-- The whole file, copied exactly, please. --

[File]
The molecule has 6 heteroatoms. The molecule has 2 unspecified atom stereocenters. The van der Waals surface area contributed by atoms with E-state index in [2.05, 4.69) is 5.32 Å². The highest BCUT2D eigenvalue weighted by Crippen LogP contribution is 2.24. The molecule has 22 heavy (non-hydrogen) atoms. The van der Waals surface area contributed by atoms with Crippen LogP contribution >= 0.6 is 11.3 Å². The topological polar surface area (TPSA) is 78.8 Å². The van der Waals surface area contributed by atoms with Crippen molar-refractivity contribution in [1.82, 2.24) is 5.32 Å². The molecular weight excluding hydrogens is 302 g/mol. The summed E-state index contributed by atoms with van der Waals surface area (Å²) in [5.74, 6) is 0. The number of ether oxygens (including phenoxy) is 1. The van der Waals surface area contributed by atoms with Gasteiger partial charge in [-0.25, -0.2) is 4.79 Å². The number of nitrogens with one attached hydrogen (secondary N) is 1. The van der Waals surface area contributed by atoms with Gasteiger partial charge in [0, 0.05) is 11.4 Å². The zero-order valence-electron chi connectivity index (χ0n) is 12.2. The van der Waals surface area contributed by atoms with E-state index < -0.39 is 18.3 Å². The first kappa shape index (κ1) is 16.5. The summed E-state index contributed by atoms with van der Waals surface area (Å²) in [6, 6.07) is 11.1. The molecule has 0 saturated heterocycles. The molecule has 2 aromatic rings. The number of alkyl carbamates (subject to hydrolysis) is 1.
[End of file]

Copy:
The molecule has 6 heteroatoms. The molecule has 2 unspecified atom stereocenters. The van der Waals surface area contributed by atoms with E-state index in [2.05, 4.69) is 5.32 Å². The highest BCUT2D eigenvalue weighted by Crippen LogP contribution is 2.24. The molecule has 22 heavy (non-hydrogen) atoms. The van der Waals surface area contributed by atoms with Crippen LogP contribution >= 0.6 is 11.3 Å². The topological polar surface area (TPSA) is 78.8 Å². The van der Waals surface area contributed by atoms with Crippen molar-refractivity contribution in [1.82, 2.24) is 5.32 Å². The molecular weight excluding hydrogens is 302 g/mol. The summed E-state index contributed by atoms with van der Waals surface area (Å²) in [5.74, 6) is 0. The number of ether oxygens (including phenoxy) is 1. The van der Waals surface area contributed by atoms with Gasteiger partial charge in [-0.25, -0.2) is 4.79 Å². The number of nitrogens with one attached hydrogen (secondary N) is 1. The van der Waals surface area contributed by atoms with Gasteiger partial charge in [0, 0.05) is 11.4 Å². The zero-order valence-electron chi connectivity index (χ0n) is 12.2. The van der Waals surface area contributed by atoms with E-state index < -0.39 is 18.3 Å². The first kappa shape index (κ1) is 16.5. The summed E-state index contributed by atoms with van der Waals surface area (Å²) in [6, 6.07) is 11.1. The molecule has 0 saturated heterocycles. The molecule has 2 aromatic rings. The number of alkyl carbamates (subject to hydrolysis) is 1.